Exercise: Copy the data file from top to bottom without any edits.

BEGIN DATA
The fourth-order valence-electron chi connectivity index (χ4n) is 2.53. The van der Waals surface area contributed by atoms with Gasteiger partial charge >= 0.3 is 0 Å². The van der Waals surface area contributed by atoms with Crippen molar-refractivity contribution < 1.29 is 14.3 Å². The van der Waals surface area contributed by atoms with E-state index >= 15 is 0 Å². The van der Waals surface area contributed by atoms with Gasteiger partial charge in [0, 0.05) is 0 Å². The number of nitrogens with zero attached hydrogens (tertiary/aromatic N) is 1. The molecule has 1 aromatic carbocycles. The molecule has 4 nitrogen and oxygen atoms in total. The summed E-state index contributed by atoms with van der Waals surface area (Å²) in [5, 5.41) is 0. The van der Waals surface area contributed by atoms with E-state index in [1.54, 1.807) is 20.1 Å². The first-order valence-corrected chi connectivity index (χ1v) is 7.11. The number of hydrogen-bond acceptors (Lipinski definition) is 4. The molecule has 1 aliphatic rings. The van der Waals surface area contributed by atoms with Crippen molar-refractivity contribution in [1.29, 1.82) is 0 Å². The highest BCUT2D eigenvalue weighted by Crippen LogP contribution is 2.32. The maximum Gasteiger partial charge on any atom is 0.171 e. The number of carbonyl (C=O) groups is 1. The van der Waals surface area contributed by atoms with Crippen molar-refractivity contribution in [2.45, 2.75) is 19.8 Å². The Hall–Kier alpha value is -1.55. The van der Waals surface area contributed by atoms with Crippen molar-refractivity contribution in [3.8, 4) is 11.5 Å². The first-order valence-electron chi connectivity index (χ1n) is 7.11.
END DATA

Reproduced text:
The fourth-order valence-electron chi connectivity index (χ4n) is 2.53. The van der Waals surface area contributed by atoms with Gasteiger partial charge >= 0.3 is 0 Å². The van der Waals surface area contributed by atoms with Crippen molar-refractivity contribution < 1.29 is 14.3 Å². The van der Waals surface area contributed by atoms with E-state index >= 15 is 0 Å². The van der Waals surface area contributed by atoms with Gasteiger partial charge in [0, 0.05) is 0 Å². The number of nitrogens with zero attached hydrogens (tertiary/aromatic N) is 1. The molecule has 1 aromatic carbocycles. The molecule has 4 nitrogen and oxygen atoms in total. The summed E-state index contributed by atoms with van der Waals surface area (Å²) in [5, 5.41) is 0. The van der Waals surface area contributed by atoms with E-state index in [1.54, 1.807) is 20.1 Å². The first-order valence-corrected chi connectivity index (χ1v) is 7.11. The number of hydrogen-bond acceptors (Lipinski definition) is 4. The molecule has 1 aliphatic rings. The van der Waals surface area contributed by atoms with Crippen molar-refractivity contribution in [1.29, 1.82) is 0 Å². The highest BCUT2D eigenvalue weighted by Crippen LogP contribution is 2.32. The maximum Gasteiger partial charge on any atom is 0.171 e. The number of carbonyl (C=O) groups is 1. The van der Waals surface area contributed by atoms with Crippen molar-refractivity contribution in [2.45, 2.75) is 19.8 Å². The Hall–Kier alpha value is -1.55. The van der Waals surface area contributed by atoms with Crippen molar-refractivity contribution in [3.8, 4) is 11.5 Å². The first-order valence-electron chi connectivity index (χ1n) is 7.11.